This step is totally optional. I 3d printed a curved piece of plastic to cover the hole made by cutting out the speaker. I did this to keep it tidy and make sure nothing got into it. This would be necessary if you were putting it outside, as it would be a good step towards waterproofing. If you don't have a 3d printer, you can just cover the hole with tape or hot glue or something else. But if you want to 3d print it, you can find the file, as well as a little more information on it here.

I attached it to the plastic housing with a lot of hot glue.

Step 5: Build the Circuit

The circuit is very simple.

  1. Attach the black wire to the gnd pin, and the red wire to A0.
  2. I soldered the red and black wires to an ic socket rather than soldering directing to the Photon, that way, I could use the Photon for something else if I wanted to.
  3. Solder the wires to the ic socket, and then connect the ic socket to the Photon.

Step 6: Code the Particle Photon

The code I used is shown below:

int boardled = D7;

int inPin = A0; // This sets A0 as the input for the doormat sensor

int val = 0; // Currently there is no voltage running through the circuit

int steppedOn = false; // The doormat does not have someone standing on it by default

void setup(){

pinMode(boardled, OUTPUT); // sets the digital pin 13 as output

pinMode(inPin, INPUT); // sets the digital pin 7 as input }

void loop() { val = digitalRead(inPin); // read the input pin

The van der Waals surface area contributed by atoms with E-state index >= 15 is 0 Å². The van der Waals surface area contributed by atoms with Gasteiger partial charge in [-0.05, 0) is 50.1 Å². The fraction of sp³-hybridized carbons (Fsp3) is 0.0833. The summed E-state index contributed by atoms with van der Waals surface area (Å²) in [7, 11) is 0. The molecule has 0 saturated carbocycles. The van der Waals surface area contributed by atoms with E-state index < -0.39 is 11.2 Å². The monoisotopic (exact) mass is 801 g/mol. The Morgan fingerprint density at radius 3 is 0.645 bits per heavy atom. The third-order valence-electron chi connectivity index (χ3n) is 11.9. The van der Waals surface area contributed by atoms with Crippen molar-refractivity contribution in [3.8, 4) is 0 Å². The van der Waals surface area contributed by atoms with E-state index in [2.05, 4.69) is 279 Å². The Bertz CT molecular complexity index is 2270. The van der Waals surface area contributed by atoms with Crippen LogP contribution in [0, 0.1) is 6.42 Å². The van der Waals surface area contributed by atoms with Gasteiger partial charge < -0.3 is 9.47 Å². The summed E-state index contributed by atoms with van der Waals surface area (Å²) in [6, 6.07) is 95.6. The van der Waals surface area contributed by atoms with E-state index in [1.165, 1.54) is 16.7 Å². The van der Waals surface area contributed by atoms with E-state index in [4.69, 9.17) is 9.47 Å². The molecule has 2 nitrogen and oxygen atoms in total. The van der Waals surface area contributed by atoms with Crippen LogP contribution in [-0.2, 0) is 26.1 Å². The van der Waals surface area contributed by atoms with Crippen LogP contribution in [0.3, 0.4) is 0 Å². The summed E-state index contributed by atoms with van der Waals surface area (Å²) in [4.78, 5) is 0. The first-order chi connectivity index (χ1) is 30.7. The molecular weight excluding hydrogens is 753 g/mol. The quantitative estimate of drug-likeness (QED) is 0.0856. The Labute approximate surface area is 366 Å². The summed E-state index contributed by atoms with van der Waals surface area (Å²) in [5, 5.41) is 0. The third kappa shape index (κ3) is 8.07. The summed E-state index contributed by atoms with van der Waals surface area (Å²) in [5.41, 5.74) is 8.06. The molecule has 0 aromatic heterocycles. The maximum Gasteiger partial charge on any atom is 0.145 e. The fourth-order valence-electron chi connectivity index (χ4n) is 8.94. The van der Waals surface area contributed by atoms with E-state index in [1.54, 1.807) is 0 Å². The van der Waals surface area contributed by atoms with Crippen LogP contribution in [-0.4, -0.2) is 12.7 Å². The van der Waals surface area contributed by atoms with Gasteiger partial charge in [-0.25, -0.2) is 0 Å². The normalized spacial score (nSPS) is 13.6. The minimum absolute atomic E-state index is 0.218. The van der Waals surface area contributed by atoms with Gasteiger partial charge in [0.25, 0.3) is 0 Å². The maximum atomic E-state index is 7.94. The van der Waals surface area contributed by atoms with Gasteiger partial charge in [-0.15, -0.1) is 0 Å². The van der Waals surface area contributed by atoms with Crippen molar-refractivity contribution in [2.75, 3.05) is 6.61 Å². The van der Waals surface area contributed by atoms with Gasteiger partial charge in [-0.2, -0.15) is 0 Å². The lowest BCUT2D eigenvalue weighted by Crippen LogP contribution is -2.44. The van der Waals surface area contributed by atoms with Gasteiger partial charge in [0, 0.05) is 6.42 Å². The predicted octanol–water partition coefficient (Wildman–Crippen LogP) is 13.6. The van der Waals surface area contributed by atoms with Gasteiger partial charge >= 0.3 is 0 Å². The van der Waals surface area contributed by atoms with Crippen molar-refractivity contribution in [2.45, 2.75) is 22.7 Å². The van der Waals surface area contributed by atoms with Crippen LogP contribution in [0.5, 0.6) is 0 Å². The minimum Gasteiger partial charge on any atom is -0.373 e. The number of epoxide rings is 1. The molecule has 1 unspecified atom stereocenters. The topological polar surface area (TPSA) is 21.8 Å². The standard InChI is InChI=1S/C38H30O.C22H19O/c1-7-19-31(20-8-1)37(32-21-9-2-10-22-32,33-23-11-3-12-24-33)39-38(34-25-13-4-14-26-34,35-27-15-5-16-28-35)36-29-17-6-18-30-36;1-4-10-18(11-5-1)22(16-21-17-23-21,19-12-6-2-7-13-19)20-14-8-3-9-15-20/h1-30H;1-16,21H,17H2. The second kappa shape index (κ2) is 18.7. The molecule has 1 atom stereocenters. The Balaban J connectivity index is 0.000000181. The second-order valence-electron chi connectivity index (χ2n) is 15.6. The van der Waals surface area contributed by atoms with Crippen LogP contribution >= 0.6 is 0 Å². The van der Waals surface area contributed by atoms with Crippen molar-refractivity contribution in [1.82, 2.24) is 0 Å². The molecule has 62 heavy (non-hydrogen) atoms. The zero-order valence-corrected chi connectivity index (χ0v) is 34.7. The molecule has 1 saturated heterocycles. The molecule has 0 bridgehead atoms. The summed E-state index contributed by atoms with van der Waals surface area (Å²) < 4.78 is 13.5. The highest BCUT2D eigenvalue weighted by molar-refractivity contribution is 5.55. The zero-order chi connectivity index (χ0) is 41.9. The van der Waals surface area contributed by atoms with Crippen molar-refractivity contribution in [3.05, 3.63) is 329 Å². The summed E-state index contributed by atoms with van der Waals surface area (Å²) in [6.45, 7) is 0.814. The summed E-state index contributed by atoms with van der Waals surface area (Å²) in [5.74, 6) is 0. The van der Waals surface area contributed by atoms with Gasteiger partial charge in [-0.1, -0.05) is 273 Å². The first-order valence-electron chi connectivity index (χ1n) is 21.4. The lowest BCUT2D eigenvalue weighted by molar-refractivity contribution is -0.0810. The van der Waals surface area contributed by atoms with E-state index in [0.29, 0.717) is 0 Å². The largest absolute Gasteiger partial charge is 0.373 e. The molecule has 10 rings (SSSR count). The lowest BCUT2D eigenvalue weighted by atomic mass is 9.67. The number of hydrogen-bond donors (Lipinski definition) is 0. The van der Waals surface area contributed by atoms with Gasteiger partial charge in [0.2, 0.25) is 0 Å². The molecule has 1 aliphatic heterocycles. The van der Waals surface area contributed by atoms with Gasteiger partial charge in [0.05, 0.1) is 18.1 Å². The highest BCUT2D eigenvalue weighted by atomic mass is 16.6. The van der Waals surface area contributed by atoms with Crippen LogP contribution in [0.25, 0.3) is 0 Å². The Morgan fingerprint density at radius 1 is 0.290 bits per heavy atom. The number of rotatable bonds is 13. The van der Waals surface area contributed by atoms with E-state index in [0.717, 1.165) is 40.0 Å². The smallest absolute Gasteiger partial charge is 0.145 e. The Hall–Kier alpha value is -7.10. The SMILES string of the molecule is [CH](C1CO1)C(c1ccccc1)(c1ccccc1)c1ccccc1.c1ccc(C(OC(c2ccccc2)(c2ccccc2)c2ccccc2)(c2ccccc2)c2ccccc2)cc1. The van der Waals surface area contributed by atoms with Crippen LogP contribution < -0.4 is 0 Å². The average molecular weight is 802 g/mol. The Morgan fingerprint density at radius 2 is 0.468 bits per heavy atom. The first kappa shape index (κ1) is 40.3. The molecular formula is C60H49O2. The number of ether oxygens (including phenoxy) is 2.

if (val > 0) { Particle.publish("SteppedOn?","yes",60,PRIVATE); /*sends an update to the live viewer, and triggers the IFTTT to send an email. */

steppedOn = true; //The doormat has been stepped on

delay(40000); /*this delays the reading of the input pin by 40 seconds (only after it has been stepped on) because the doormat triggers a chime that plays for about 40 seconds*/



Step 7: Coding: Part 2

  1. The first step is to make an account here (IFTTT).
  2. Follow the instructions provided by the pictures.
  3. Test the whole thing together to make sure it works.

Step 8: Close Up Your Photon in the Plastic Housing

You are ready to close up your case with the Photon in it. Make sure the case is fully closed before reinstalling the original screws.

Step 9: Mount the Photon Housing

This is going to be different for everyone. Use your skills as a maker to figure it out yourself. I will show you how I did it to get you started.

  1. Make a mental plan for how you are going to hide the wires.
  2. Put the sensor under the rug and work the wires towards the nearest outlet.
  3. Once it looks like it's going to work, start gluing or taping to hide the wires.
  4. Put double sided tape on the housing and use it to mount the alarm housing.

Step 10: You're Done!

I made a short video to show it working.


One of the problems that I had while working on this was that it just didn't send an email or update the live feed. My problem was that the alarm was off. To fix this, make sure your alarm system is on and has a battery in it.

Two ways to stop/pause the emails:

  • turn the alarm to the off position
  • turn off the IFTTT app

I hope you found this helpful and will try to make it.

Please vote for this in the Rug and IOT contests!

Feel free to ask questions or comment in the comment section below.

Rugs Challenge

Runner Up in the
Rugs Challenge

IoT Builders Contest

Second Prize in the
IoT Builders Contest

Circuits Contest 2016

Participated in the
Circuits Contest 2016